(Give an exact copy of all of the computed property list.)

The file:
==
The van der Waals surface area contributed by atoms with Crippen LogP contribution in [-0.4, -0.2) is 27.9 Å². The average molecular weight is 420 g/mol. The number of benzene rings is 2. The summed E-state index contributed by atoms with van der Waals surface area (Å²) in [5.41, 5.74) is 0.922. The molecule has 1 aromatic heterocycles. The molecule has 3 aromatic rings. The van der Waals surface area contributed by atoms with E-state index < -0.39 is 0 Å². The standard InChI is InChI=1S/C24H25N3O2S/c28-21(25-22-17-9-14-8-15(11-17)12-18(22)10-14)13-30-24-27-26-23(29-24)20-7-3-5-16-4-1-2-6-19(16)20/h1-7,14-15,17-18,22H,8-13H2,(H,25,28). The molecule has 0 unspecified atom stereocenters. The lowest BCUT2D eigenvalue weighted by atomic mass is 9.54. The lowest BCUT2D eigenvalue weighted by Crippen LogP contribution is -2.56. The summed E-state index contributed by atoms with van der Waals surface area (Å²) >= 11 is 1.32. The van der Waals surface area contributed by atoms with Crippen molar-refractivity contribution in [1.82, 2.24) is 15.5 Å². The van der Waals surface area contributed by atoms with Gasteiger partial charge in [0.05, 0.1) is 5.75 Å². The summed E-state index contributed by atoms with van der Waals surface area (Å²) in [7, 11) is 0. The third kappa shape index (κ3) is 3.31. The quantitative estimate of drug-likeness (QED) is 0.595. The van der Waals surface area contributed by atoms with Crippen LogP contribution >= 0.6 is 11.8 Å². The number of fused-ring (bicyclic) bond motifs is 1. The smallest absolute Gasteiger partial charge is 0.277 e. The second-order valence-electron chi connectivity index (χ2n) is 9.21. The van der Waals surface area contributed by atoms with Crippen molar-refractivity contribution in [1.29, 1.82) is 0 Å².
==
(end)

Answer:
The van der Waals surface area contributed by atoms with Crippen LogP contribution in [-0.4, -0.2) is 27.9 Å². The average molecular weight is 420 g/mol. The number of benzene rings is 2. The summed E-state index contributed by atoms with van der Waals surface area (Å²) in [5.41, 5.74) is 0.922. The molecule has 1 aromatic heterocycles. The molecule has 3 aromatic rings. The van der Waals surface area contributed by atoms with E-state index < -0.39 is 0 Å². The standard InChI is InChI=1S/C24H25N3O2S/c28-21(25-22-17-9-14-8-15(11-17)12-18(22)10-14)13-30-24-27-26-23(29-24)20-7-3-5-16-4-1-2-6-19(16)20/h1-7,14-15,17-18,22H,8-13H2,(H,25,28). The molecule has 0 unspecified atom stereocenters. The lowest BCUT2D eigenvalue weighted by atomic mass is 9.54. The lowest BCUT2D eigenvalue weighted by Crippen LogP contribution is -2.56. The summed E-state index contributed by atoms with van der Waals surface area (Å²) >= 11 is 1.32. The van der Waals surface area contributed by atoms with Crippen molar-refractivity contribution in [1.82, 2.24) is 15.5 Å². The van der Waals surface area contributed by atoms with Gasteiger partial charge in [0.05, 0.1) is 5.75 Å². The summed E-state index contributed by atoms with van der Waals surface area (Å²) in [7, 11) is 0. The third kappa shape index (κ3) is 3.31. The quantitative estimate of drug-likeness (QED) is 0.595. The van der Waals surface area contributed by atoms with Crippen LogP contribution >= 0.6 is 11.8 Å². The number of fused-ring (bicyclic) bond motifs is 1. The smallest absolute Gasteiger partial charge is 0.277 e. The second-order valence-electron chi connectivity index (χ2n) is 9.21. The van der Waals surface area contributed by atoms with Crippen molar-refractivity contribution in [1.29, 1.82) is 0 Å².